Longevity: Factors to Consider When Choosing Supplements
The role of nutrition in health and disease is no longer in question. What remains questionable is the purity and potency of many nutritional supplements. Not many people realize that few regulatory standards exist for nutritional supplements. Therefore, if you decide to include supplements in your health regimen, it is imperative to know that the products you’re using are of the highest purity and potency.
One way to ensure quality is to only purchase supplements from manufacturers who elect to be licensed by the Food & Drug Administration (FDA). These facilities must meet or exceed the stringent protocols and Good Manufacturing Practices established for the pharmaceutical industry. In addition, products should be subjected to rigorous disintegration and dissolution testing. The best-formulated product in the world is of little benefit if your body cannot absorb it.
Other factors to consider include:
• Processing technique. Heat destroys many nutrients, particularly enzymes. Supplement manufacturers should guarantee that all products are formulated in the cooler temperature ranges that preserve nutritional potency.
• Use of chemical solvents. Although commonly utilized in the nutritional supplement and pharmaceutical industries, many chemical solvents are mutagenic (i.e., capable of causing mutations). There is little logic in recommending a product to enhance or preserve health if it is also a known cancer-causing agent. Consumers should ask manufacturers whether chemical solvents are used in the processing of their nutritional supplements.
• Supplement coatings and binders. The most commonly used coating in the nutritional supplement industry is pharmaceutical food glaze, better known as “shellac.” A shellac coating on a supplement adds an attractive shiny appearance. It also makes the pills slightly slippery, which may facilitate swallowing. However, this coating often results in the phenomenon known as “bed pan pills”, products that slide, intact, straight through the gastrointestinal tract.
Similarly, methyl cellulose is commonly used to bind nutritional formulations to facilitate the manufacturing process. In fact, methyl cellulose is so effective a binder that the nutrients it coats are rendered mostly unavailable for absorption.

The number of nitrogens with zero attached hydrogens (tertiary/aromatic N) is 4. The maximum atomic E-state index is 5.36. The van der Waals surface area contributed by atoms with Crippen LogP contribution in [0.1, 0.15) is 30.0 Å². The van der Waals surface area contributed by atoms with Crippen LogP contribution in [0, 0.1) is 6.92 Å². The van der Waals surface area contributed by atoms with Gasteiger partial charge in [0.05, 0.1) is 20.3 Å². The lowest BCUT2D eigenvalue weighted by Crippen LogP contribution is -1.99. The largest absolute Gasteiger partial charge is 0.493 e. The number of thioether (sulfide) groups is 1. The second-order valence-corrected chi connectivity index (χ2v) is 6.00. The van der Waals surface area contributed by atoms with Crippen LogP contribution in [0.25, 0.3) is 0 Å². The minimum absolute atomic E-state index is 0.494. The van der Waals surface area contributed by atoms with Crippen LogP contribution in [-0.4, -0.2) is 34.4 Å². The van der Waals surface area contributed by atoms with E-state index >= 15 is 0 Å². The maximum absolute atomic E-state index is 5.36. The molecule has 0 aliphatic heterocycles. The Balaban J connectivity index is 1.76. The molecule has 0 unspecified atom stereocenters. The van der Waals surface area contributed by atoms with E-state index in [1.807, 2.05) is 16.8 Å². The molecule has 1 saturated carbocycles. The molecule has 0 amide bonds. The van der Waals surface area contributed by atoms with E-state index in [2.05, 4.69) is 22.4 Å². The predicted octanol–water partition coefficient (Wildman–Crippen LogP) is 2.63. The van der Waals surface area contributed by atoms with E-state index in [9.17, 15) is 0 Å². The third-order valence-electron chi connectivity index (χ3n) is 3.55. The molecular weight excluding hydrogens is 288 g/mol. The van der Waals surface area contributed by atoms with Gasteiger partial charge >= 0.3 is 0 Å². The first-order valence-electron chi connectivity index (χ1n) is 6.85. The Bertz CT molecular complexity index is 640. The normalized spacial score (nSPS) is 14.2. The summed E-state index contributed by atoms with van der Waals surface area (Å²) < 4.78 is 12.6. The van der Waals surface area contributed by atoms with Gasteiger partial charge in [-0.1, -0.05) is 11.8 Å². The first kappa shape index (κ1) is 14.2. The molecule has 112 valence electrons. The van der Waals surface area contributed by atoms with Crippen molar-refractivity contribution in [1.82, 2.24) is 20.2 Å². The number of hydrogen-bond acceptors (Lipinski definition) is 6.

Supplements should be devoid of shellac coatings and glue-like binders. A safer alternative is to find products that are coated with a solution of water and vegetable proteins. This process allows for maximum disintegration and dispersion. Chemical binding agents are never necessary.
Among the elderly, the routine use of multivitamin/mineral supplements has been shown to improve immune function and thus reduce the risk of infectious disease.
Penny wise and pound foolish
Just as all nutritional supplements are not created equal, neither are the nutrients themselves. Huge gaps exist in the safety and effectiveness of specific nutrients. For example, germanium is a trace mineral that has been shown to enhance immune function. Although abundant in the earth’s crust, germanium is difficult to obtain from the food supply. However, more than one form of germanium exists. The inorganic form of germanium is more toxic than other forms of this mineral. Furthermore, it is not assimilated effectively when taken orally. In contrast, germanium sesquioxide (Ge-132), the less toxic, organic form of germanium, is beneficial when taken orally.
Ge-132 is significantly more expensive than organic germanium, but it is also much safer and more effective. Which form is most commonly included in nutritional supplements? The less expensive, less effective, and more toxic form – inorganic germanium.
Does the company that provides the nutritional supplements actually manufacture the products, or are they simply a distribution facility? If the answer is the latter, that company may have little or no control over the quality of the products or the methods used to produce them. If the company is also the manufacturer, do they fully disclose their policies and procedures and invite you to tour their facility? If a supplement manufacturer does not allow you to personally inspect their facility, perhaps they have something to hide. Be extremely wary of any nutritional supplement that seems to have been designed by the company accountant rather than by those familiar with the scientific literature.
Protect your health
Recent years have witnessed changes in the leading causes of morbidity and mortality in this country. While infectious diseases were dominant early in this century, technological, biological, and behavioral changes have largely controlled these conditions. Today, we face chronic, degenerative diseases such as cardiovascular disease, cancer, and stroke.